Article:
The Thin Green Line: 2018 Honda Accord Hybrid Heads to Dealers, Undercuts Nemesis in Price

Steph Willems
by Steph Willems

The epic battle known as Honda Accord vs. Toyota Camry won’t end until we’re all sitting in the backseat of a driverless electric Ford shuttle bus, content in knowing we’re doing the right thing for society. Future cities, man.

Until then, there’s cars to sell, and nothing motivates buyers like price. As re-skinned and improved 2018 Honda Accord Hybrids head to dealer lots, the automaker has clearly staked itself out as the value green buy, slashing $4,505 from the previous model’s entry price. That puts the hybrid’s chief rival in an unenviable position. A base Camry hybrid now retails for considerably more, but, if overall sales numbers tell us anything, Toyota probably won’t break into a sweat after reading this news.

The new-for 2018 Accord Hybrid carries an MSRP of $25,100, plus $890 for destination. All told, you’re looking at $25,990 for a model with improved cabin volume, extra trunk space (now that Honda moved the battery below the rear seats), an a combined output of 212 horsepower and 232 lb-ft of torque. Honda’s two-motor hybrid system, which pairs with a 2.0-liter Atkinson-cycle four-cylinder and a continuously variable transmissions, returns 47 miles per gallon in all EPA testing categories. It also bests the Camry hybrid’s combined figure by 1 mpg.

Of course, ladelling extra goodies onto the Accord Hybrid sends the price sky-high, topping out at $35,600 (after destination fee) for a top-of-the-line Accord Hybrid Touring. The volume EX model carries an all-in sticker of $29,780.

In comparison, the Camry LE Hybrid leaves the lot for $28,695 after destination — a $2,705 jump from the base Accord hybrid. A mid-level Camry SE Hybrid retails for $30,395, while the top-shelf XLE model rings in at $33,145. It’s reasonable to assume that, on all but the entry-level models, style and content might play a larger role in the buyer’s mind than price.

We said Toyota probably won’t lie awake at night worrying about Honda’s price cutting, and there’s good reason for it. While Toyota and Honda continuously joust for top position in the midsize sedan segment, only one car — the Camry — has held the high ground this century. Still, both automakers boast midsize sales numbers that Chevrolet or Hyundai would kill for. In 2017, some 387,081 Americans picked up a Camry, compared to the 322,655 who bought an Accord. Hybrid sales alone won’t close that gap, and the gap’s widening.

Over the first two months of 2018, Accord sales fell 12.9 percent, year over year. Camry sales? They’re up 16.1 percent, year over year. This, despite the industry’s state of stagnation and the public’s growing revulsion to the three-box bodystyle. The new-for 2018 Camry may not have turned the midsize car segment around, but it did carve out an extra helping of sales for itself. How long this boost lasts remains to be seen.

[Images: Honda, Toyota]

Steph Willems
Steph Willems

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  • Ernest Ernest on Mar 20, 2018

    Back in '16 the Accord and the Camry were on our shortlist. I'd have to agree that the Accord was the better looking of the two... until you opened the drivers door. Three different graphic displays, plus climate control, at three different levels. It was beyond annoying... and the wife wouldn't even test-drive it because of that. The Camry wasn't bad looking, but the interior layout sealed the deal. Simple, intuitive, user friendly. Knobs... big ones... placed where you'd expect them to be. It has enough power, the six speed auto always seems to know what gear it's supposed to be in, the SE's suspension is a bit firmer than the LE's, but not unpleasantly so. Did I mention it's screwed together like a Rolex? All this for just under $20K... no brainer, from where we sat. I'd like to comment on the new Accord's styling, but I've only seen one in the wild since the car came out. To put that statement into perspective, my daughter and I went to Costco yesterday, and counted 8 new body Camry's. It's about a 10 mile round trip. Plenty of Civics and CRV's, but not one single Accord. Doesn't take a genius to figure out Honda's got a problem with that car.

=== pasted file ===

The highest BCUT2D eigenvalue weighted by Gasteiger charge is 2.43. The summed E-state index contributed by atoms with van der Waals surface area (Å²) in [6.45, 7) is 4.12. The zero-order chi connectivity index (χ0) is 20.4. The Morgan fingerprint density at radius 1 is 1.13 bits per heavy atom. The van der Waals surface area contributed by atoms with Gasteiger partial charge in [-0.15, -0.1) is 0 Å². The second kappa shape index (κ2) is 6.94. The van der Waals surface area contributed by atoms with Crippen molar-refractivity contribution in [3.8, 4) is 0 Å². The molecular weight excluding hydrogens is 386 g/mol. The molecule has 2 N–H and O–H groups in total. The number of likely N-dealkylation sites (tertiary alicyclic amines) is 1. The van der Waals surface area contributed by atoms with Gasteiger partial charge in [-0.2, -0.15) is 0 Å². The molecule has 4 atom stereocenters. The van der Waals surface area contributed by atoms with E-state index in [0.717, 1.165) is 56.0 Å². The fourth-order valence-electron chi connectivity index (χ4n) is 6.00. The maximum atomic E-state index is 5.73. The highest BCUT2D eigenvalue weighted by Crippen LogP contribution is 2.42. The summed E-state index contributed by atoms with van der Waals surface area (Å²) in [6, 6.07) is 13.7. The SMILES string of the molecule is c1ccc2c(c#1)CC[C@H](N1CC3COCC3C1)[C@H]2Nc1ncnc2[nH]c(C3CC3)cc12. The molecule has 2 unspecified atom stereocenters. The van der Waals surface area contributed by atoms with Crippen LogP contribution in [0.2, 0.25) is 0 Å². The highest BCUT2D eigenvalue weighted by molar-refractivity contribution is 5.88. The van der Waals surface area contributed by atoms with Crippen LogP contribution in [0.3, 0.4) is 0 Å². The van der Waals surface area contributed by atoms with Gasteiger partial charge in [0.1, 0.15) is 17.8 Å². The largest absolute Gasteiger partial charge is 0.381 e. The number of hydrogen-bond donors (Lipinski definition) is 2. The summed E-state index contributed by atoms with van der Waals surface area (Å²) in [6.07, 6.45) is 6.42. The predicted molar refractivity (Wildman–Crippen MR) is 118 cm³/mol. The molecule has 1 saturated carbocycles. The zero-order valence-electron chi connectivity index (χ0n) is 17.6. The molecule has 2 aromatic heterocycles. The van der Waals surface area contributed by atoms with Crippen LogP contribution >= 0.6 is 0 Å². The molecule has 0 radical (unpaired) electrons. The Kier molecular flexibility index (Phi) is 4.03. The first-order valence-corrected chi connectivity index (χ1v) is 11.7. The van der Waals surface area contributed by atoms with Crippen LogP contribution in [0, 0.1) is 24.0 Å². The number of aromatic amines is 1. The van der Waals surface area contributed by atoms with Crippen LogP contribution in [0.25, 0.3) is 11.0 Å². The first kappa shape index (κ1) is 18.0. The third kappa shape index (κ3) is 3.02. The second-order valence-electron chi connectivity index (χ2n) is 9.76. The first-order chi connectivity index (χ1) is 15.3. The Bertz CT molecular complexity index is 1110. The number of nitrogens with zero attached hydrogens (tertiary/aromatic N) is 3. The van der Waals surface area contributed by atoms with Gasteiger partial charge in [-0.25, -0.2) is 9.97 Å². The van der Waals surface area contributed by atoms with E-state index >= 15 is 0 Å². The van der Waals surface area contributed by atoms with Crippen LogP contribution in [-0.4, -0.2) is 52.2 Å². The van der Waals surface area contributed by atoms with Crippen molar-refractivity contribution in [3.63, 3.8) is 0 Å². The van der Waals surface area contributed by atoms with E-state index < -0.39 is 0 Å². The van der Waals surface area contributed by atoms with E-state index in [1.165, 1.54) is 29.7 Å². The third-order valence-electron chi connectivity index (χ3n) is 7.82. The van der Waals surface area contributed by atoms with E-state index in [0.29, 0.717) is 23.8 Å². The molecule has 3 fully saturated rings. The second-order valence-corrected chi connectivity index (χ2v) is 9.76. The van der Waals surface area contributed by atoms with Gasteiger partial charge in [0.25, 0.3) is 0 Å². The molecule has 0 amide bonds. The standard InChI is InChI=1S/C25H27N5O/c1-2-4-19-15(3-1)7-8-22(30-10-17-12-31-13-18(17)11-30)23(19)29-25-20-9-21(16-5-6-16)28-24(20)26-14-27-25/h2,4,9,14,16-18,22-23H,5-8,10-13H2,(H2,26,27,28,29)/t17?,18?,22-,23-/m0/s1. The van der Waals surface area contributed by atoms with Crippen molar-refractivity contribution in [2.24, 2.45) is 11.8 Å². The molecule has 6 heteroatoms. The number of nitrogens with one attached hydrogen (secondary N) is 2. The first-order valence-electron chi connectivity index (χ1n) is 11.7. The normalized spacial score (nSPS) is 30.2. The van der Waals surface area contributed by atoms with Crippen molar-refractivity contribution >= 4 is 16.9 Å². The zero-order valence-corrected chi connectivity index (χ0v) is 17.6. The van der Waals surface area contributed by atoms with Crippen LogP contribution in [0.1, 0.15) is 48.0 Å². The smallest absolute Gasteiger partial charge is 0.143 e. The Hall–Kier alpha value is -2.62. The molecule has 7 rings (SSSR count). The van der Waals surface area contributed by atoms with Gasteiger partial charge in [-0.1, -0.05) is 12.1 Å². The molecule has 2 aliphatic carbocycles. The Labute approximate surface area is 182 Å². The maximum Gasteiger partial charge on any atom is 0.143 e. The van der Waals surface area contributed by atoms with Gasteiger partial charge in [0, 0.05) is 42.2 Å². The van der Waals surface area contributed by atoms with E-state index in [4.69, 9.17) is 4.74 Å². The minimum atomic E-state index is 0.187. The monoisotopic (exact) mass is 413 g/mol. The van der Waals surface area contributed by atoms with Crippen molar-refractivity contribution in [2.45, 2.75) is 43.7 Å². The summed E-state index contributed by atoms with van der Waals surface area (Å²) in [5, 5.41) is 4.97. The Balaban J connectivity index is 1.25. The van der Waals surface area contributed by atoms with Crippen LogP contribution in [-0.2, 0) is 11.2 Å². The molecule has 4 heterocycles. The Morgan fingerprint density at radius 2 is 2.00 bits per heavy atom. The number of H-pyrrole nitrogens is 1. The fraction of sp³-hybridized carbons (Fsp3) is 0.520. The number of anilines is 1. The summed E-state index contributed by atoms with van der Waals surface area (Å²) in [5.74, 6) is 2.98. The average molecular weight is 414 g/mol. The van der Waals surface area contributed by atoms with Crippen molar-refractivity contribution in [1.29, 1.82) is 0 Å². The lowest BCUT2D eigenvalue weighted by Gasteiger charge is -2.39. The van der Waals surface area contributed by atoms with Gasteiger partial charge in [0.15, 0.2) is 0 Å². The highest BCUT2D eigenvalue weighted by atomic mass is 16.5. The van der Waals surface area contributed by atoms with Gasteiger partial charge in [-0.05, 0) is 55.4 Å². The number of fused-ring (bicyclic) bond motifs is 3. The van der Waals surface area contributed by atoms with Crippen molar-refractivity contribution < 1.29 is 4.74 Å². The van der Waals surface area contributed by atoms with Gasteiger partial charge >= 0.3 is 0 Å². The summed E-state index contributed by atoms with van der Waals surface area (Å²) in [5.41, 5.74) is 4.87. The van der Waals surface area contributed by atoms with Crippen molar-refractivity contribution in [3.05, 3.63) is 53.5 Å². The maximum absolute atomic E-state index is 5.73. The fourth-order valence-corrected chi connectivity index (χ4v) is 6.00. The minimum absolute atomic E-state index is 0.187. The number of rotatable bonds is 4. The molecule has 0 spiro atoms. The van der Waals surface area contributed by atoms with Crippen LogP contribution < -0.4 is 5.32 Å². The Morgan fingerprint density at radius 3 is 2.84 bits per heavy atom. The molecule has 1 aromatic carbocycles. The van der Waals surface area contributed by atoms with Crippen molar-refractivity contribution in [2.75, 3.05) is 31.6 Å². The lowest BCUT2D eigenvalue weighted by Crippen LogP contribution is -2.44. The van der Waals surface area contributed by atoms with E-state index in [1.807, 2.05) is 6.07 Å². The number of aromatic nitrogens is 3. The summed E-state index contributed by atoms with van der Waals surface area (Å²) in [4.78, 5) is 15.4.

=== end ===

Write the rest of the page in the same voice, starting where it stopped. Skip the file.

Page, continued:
• 30-mile fetch 30-mile fetch on Mar 21, 2018

      The prior gen Accord was overhyped by the auto press. It's a very good car but unless equipped with a manual it isn't anything special. The dual screen dashboard was annoying and the interior was far cheaper than reviews let on. The front seats felt flimsy and unsupportive after the Mazda6 and Camry. I'm not interested in rolling the CVT dice again, either. We made the same decision as you and have a lightly used 2016 Camry XSE that is my wife's DD. It's not perfect by any means, but it has absolutely nothing to apologize for when compared to a CVT Accord. Fusion and Mazda6, though, they give me some pause about our decision.

  • Salguod Salguod on Mar 25, 2018

    I've got a base 2015 Accord Hybrid. For the prior generating Accord, the base was roughly the equivalent in equipment to a standard Accord EX. The only steps up on the Hybrid was the EX-L and Touring. It seems that now there's a new base/LX Hybrid under the EX for about $4,500 less than the previous generation. The EX is $4,680 more than the base. Not exactly a $4,500 price cut, more like a $180 price increase. BTW, we stepped up to the Accord last summer from a 2007 Prius Touring. Night and day difference in driving dynamics. I do miss the Prius' 5 door versatility, though.

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